When we were at the summit, it was quite windy. I’ve heard it’s not always like this but I’ve also heard it can be much worse so I would recommend at minimum a light windbreaker for the summit if you are going to spend more than a couple of minutes at the top. Overall, this was a great hike but got very crowded on the descent so I would highly recommend starting as early as you can to avoid the crowds.

Mt. San Gorgonio
Distance: 18 Miles Round Trip
Elevation Gain: 5600′
Route: Vivian Creek Trail
Trailhead: Click here for map to trailhead.

The second climb is Mt. San Gorgonio and if you were only doing one of these, it would be the most demanding but also likely the most beautiful. The Vivian Creek Trail is the shortest and steepest route to the peak. To be honest, the beginning of this climb is not enjoyable but after the series of steep switchbacks in the first mile, the remainder of the route is fantastic. The trip starts by crossing a creek bed and heading on to the steep switchbacks. From there you have an incredible mix of wooded meadows, streams and beautiful views. As you approach the summit it becomes very exposed and with the peak in sight it can seem like a brutal final push. Put your head down and charge it because once you get to the top the views are unbelievable.

Final Push to the Summit

One of the best aspects of this climb can also be one of the most mentally difficult. While you are making your final push to the summit, Mt. San Jacinto is very visible and a constant reminder that you still have one more mountain to tackle. Just enjoy the view and take it one climb at a time.

Gorgonio Summit with Jacinto in the Background...waiting

There are a few different water spots depending on the time of year, the most beneficial being High Creek. This is a couple of miles from the summit and a great place to refill your pack or bottles on the way back down. Depending on your goals and fitness level the descent is very runnable in most places.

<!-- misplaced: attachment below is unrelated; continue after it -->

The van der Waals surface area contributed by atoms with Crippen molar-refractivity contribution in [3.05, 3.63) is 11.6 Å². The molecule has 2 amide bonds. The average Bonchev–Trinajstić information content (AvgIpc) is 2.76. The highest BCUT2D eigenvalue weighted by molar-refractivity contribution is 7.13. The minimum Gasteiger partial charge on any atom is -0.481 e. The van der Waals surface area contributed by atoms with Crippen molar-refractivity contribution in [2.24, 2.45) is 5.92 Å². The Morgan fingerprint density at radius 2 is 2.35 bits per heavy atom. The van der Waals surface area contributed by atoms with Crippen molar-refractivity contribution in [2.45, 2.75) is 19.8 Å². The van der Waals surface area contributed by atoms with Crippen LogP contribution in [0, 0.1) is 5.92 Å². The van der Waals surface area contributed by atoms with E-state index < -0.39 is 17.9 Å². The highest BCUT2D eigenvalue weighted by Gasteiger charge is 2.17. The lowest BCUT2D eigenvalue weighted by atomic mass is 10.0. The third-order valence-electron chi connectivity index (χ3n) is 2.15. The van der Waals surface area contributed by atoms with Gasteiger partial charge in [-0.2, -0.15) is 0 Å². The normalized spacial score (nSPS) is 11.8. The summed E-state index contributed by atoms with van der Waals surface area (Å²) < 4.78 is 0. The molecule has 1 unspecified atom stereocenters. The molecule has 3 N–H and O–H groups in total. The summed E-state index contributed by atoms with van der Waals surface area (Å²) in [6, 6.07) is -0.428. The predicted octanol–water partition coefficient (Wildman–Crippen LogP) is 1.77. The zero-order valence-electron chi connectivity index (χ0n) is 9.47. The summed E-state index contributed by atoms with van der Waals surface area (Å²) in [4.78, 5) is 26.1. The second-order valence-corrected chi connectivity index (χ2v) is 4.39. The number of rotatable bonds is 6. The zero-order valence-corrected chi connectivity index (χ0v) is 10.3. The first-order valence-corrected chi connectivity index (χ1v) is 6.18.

Everytrail.com has a good route map with descriptions of the sections as you climb.

Mt. San Jacinto
Distance: 15 Miles Round Trip
Elevation Gain: 4384′
Route: Devil’s Slide (Humber Park)
Trailhead: Click here for mp to trailhead.

View of Tahquitz Peak as we started Jacinto

Congratulations, you’ve made it to the final climb of the day and you are one summit and descent away from glory! This isn’t your longest climb of the day but after Baldy and Gorgonio as a warmup, it will be your hardest. Make sure to stay on top of your hydration and nutrition and keep positive thoughts as you take on the 7.5 mile trek to the summit. If it’s not dark already it will be soon so make sure you have a reliable headlamp to get you to the peak and back.  I would love to give you details of this trail but since it was dark for all but the first couple miles, I’ll turn it over to Summitpost.com:

From Humber Park, head up Devil’s Slide (and you will find how it got its name). This part of the trail is 2.5 miles long. You will then reach Saddle Junction and then from here, continue towards Wellman’s Divide. This part is around 1.9 miles. From here, you then continue the last part to Wellman’s Divide. This stretch is 1 mile long. After reaching Wellman’s Divide, take the San Jacinto Peak Trail (you can’t miss it). Follow this till you reach the last junction for San Jacinto Peak. You will take a right and head towards the peak. The last part involves mile boulder hopping.

In the daytime this would be easy to follow but at night, in the dark be sure to pay close attention to the trail signs so that you don’t get off route. Like stated above, the summit involves a boulder scramble to reach the peak, be very careful here. You are going to be quite tired and navigating the rocks can be tricky. Be sure to pay close attention to your footing.

Even the camera was exhausted at this point

After summiting Southern California’s big three you would think the day is over but there is a substantial 7.5 mile descent ahead of you. This downhill may seem considerably longer after all you have already done but just remember, you are almost home. Again, a large majority of this descent is runnable if your legs still have the energy so get back to the parking lot and soak in your accomplishment!